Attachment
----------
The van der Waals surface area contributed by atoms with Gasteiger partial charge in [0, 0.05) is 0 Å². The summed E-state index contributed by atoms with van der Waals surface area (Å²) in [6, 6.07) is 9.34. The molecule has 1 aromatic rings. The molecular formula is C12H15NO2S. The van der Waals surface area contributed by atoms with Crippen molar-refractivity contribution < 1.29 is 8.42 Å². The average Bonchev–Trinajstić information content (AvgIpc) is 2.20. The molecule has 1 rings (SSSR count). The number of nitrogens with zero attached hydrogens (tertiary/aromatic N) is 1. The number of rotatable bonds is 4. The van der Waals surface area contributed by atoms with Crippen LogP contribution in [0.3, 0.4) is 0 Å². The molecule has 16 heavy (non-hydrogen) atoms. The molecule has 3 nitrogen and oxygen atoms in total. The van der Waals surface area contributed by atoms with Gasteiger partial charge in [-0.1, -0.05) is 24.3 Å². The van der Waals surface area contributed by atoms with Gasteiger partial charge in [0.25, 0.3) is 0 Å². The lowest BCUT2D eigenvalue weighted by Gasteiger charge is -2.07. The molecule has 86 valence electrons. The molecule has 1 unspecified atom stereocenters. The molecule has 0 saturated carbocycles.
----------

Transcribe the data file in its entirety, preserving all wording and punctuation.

The van der Waals surface area contributed by atoms with Gasteiger partial charge in [0, 0.05) is 0 Å². The summed E-state index contributed by atoms with van der Waals surface area (Å²) in [6, 6.07) is 9.34. The molecule has 1 aromatic rings. The molecular formula is C12H15NO2S. The van der Waals surface area contributed by atoms with Crippen molar-refractivity contribution < 1.29 is 8.42 Å². The average Bonchev–Trinajstić information content (AvgIpc) is 2.20. The molecule has 1 rings (SSSR count). The number of nitrogens with zero attached hydrogens (tertiary/aromatic N) is 1. The number of rotatable bonds is 4. The van der Waals surface area contributed by atoms with Crippen LogP contribution in [0.3, 0.4) is 0 Å². The molecule has 16 heavy (non-hydrogen) atoms. The molecule has 3 nitrogen and oxygen atoms in total. The van der Waals surface area contributed by atoms with Gasteiger partial charge in [-0.1, -0.05) is 24.3 Å². The van der Waals surface area contributed by atoms with Gasteiger partial charge in [0.25, 0.3) is 0 Å². The lowest BCUT2D eigenvalue weighted by Gasteiger charge is -2.07. The molecule has 86 valence electrons. The molecule has 1 unspecified atom stereocenters. The molecule has 0 saturated carbocycles.